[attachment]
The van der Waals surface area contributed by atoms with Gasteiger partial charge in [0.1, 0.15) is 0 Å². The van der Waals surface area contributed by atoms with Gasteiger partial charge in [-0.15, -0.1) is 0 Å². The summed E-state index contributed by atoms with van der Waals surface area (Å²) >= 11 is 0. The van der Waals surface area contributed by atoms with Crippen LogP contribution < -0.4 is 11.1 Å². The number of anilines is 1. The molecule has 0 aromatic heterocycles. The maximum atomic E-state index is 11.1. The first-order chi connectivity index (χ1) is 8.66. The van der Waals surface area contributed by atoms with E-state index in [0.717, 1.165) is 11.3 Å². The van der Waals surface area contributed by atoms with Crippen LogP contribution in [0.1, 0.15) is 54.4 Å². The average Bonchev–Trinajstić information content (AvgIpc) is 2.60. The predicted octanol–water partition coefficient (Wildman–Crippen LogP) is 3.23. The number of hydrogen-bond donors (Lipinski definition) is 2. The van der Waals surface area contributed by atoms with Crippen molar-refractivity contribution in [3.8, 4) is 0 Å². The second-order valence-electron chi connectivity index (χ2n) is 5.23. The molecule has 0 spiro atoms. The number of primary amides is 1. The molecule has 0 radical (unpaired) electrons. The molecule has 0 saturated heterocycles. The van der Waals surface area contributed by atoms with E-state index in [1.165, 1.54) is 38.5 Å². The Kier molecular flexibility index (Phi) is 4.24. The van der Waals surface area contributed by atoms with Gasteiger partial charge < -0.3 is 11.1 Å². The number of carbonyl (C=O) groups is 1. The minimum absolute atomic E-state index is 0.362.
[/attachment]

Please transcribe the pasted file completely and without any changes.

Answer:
The van der Waals surface area contributed by atoms with Gasteiger partial charge in [0.1, 0.15) is 0 Å². The van der Waals surface area contributed by atoms with Gasteiger partial charge in [-0.15, -0.1) is 0 Å². The summed E-state index contributed by atoms with van der Waals surface area (Å²) >= 11 is 0. The van der Waals surface area contributed by atoms with Crippen LogP contribution < -0.4 is 11.1 Å². The number of anilines is 1. The molecule has 0 aromatic heterocycles. The maximum atomic E-state index is 11.1. The first-order chi connectivity index (χ1) is 8.66. The van der Waals surface area contributed by atoms with E-state index in [0.717, 1.165) is 11.3 Å². The van der Waals surface area contributed by atoms with Crippen LogP contribution in [0.1, 0.15) is 54.4 Å². The average Bonchev–Trinajstić information content (AvgIpc) is 2.60. The predicted octanol–water partition coefficient (Wildman–Crippen LogP) is 3.23. The number of hydrogen-bond donors (Lipinski definition) is 2. The van der Waals surface area contributed by atoms with Crippen molar-refractivity contribution in [3.8, 4) is 0 Å². The second-order valence-electron chi connectivity index (χ2n) is 5.23. The molecule has 0 spiro atoms. The number of primary amides is 1. The molecule has 0 radical (unpaired) electrons. The molecule has 0 saturated heterocycles. The van der Waals surface area contributed by atoms with E-state index in [1.165, 1.54) is 38.5 Å². The Kier molecular flexibility index (Phi) is 4.24. The van der Waals surface area contributed by atoms with Gasteiger partial charge < -0.3 is 11.1 Å². The number of carbonyl (C=O) groups is 1. The minimum absolute atomic E-state index is 0.362.